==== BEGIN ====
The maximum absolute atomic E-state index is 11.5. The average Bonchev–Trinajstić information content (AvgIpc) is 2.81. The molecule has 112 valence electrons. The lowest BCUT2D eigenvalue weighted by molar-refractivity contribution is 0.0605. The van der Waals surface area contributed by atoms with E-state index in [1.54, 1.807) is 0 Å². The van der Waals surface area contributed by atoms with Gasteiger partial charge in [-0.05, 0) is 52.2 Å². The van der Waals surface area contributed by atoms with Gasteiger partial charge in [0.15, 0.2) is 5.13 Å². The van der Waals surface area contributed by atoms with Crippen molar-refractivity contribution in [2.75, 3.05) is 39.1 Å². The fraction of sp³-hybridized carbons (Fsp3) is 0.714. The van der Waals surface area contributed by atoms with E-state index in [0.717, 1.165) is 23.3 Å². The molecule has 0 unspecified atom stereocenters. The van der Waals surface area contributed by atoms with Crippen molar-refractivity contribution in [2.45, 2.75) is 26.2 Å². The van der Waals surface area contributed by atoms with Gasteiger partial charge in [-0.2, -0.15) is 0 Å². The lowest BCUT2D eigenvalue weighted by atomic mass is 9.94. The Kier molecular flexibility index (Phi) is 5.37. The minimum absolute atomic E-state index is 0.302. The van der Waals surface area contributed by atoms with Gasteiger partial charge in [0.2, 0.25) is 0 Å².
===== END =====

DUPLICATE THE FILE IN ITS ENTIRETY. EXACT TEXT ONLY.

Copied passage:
The maximum absolute atomic E-state index is 11.5. The average Bonchev–Trinajstić information content (AvgIpc) is 2.81. The molecule has 112 valence electrons. The lowest BCUT2D eigenvalue weighted by molar-refractivity contribution is 0.0605. The van der Waals surface area contributed by atoms with E-state index in [1.54, 1.807) is 0 Å². The van der Waals surface area contributed by atoms with Gasteiger partial charge in [-0.05, 0) is 52.2 Å². The van der Waals surface area contributed by atoms with Gasteiger partial charge in [0.15, 0.2) is 5.13 Å². The van der Waals surface area contributed by atoms with Crippen molar-refractivity contribution in [2.75, 3.05) is 39.1 Å². The fraction of sp³-hybridized carbons (Fsp3) is 0.714. The van der Waals surface area contributed by atoms with E-state index in [0.717, 1.165) is 23.3 Å². The molecule has 0 unspecified atom stereocenters. The van der Waals surface area contributed by atoms with Crippen molar-refractivity contribution in [2.45, 2.75) is 26.2 Å². The van der Waals surface area contributed by atoms with Gasteiger partial charge in [-0.2, -0.15) is 0 Å². The lowest BCUT2D eigenvalue weighted by atomic mass is 9.94. The Kier molecular flexibility index (Phi) is 5.37. The minimum absolute atomic E-state index is 0.302. The van der Waals surface area contributed by atoms with Gasteiger partial charge in [0.2, 0.25) is 0 Å².